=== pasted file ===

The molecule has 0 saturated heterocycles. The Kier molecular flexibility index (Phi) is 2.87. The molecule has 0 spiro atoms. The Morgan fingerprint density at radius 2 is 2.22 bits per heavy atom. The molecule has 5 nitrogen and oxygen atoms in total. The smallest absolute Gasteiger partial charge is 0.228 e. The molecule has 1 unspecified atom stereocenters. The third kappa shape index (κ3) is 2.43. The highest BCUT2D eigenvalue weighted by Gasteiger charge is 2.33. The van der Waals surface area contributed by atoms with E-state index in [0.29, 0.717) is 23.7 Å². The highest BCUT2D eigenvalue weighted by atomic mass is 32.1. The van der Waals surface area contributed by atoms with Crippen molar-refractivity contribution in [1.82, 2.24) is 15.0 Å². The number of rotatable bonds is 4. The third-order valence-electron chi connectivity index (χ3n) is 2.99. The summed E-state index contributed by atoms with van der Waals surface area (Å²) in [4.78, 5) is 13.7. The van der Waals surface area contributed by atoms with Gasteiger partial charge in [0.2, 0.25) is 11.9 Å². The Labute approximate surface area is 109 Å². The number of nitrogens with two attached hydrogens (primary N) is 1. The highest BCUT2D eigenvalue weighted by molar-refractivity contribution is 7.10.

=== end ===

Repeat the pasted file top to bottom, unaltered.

The molecule has 0 saturated heterocycles. The Kier molecular flexibility index (Phi) is 2.87. The molecule has 0 spiro atoms. The Morgan fingerprint density at radius 2 is 2.22 bits per heavy atom. The molecule has 5 nitrogen and oxygen atoms in total. The smallest absolute Gasteiger partial charge is 0.228 e. The molecule has 1 unspecified atom stereocenters. The third kappa shape index (κ3) is 2.43. The highest BCUT2D eigenvalue weighted by Gasteiger charge is 2.33. The van der Waals surface area contributed by atoms with E-state index in [0.29, 0.717) is 23.7 Å². The highest BCUT2D eigenvalue weighted by atomic mass is 32.1. The van der Waals surface area contributed by atoms with Crippen molar-refractivity contribution in [1.82, 2.24) is 15.0 Å². The number of rotatable bonds is 4. The third-order valence-electron chi connectivity index (χ3n) is 2.99. The summed E-state index contributed by atoms with van der Waals surface area (Å²) in [4.78, 5) is 13.7. The van der Waals surface area contributed by atoms with Gasteiger partial charge in [0.2, 0.25) is 11.9 Å². The Labute approximate surface area is 109 Å². The number of nitrogens with two attached hydrogens (primary N) is 1. The highest BCUT2D eigenvalue weighted by molar-refractivity contribution is 7.10.